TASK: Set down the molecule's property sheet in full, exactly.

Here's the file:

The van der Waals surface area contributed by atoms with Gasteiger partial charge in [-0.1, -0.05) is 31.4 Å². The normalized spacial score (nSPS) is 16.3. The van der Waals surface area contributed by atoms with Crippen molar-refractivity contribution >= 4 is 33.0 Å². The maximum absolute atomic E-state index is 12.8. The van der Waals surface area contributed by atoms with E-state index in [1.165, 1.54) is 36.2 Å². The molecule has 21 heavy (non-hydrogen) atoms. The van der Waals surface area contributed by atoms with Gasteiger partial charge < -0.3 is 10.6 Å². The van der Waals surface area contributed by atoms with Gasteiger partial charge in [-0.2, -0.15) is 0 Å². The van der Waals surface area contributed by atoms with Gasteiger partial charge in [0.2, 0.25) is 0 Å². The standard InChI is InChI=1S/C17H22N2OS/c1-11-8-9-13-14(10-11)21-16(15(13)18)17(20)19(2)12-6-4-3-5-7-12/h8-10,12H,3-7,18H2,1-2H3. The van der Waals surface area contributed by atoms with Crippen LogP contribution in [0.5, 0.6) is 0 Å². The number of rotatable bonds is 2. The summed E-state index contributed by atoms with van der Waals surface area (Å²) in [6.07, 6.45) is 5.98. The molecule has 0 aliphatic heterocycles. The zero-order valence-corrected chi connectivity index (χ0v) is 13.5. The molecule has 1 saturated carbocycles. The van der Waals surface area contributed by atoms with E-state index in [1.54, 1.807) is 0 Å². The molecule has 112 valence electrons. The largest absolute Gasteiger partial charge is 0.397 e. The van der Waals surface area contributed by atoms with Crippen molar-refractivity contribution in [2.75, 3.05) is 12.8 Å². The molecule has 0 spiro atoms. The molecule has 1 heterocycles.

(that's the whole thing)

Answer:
The van der Waals surface area contributed by atoms with Gasteiger partial charge in [-0.1, -0.05) is 31.4 Å². The normalized spacial score (nSPS) is 16.3. The van der Waals surface area contributed by atoms with Crippen molar-refractivity contribution >= 4 is 33.0 Å². The maximum absolute atomic E-state index is 12.8. The van der Waals surface area contributed by atoms with E-state index in [1.165, 1.54) is 36.2 Å². The molecule has 21 heavy (non-hydrogen) atoms. The van der Waals surface area contributed by atoms with Gasteiger partial charge < -0.3 is 10.6 Å². The van der Waals surface area contributed by atoms with Gasteiger partial charge in [-0.2, -0.15) is 0 Å². The van der Waals surface area contributed by atoms with Gasteiger partial charge in [0.2, 0.25) is 0 Å². The standard InChI is InChI=1S/C17H22N2OS/c1-11-8-9-13-14(10-11)21-16(15(13)18)17(20)19(2)12-6-4-3-5-7-12/h8-10,12H,3-7,18H2,1-2H3. The van der Waals surface area contributed by atoms with Crippen LogP contribution in [0.5, 0.6) is 0 Å². The number of rotatable bonds is 2. The summed E-state index contributed by atoms with van der Waals surface area (Å²) in [6.07, 6.45) is 5.98. The molecule has 0 aliphatic heterocycles. The zero-order valence-corrected chi connectivity index (χ0v) is 13.5. The molecule has 1 saturated carbocycles. The van der Waals surface area contributed by atoms with E-state index in [1.54, 1.807) is 0 Å². The molecule has 112 valence electrons. The largest absolute Gasteiger partial charge is 0.397 e. The van der Waals surface area contributed by atoms with Crippen molar-refractivity contribution in [2.75, 3.05) is 12.8 Å². The molecule has 0 spiro atoms. The molecule has 1 heterocycles.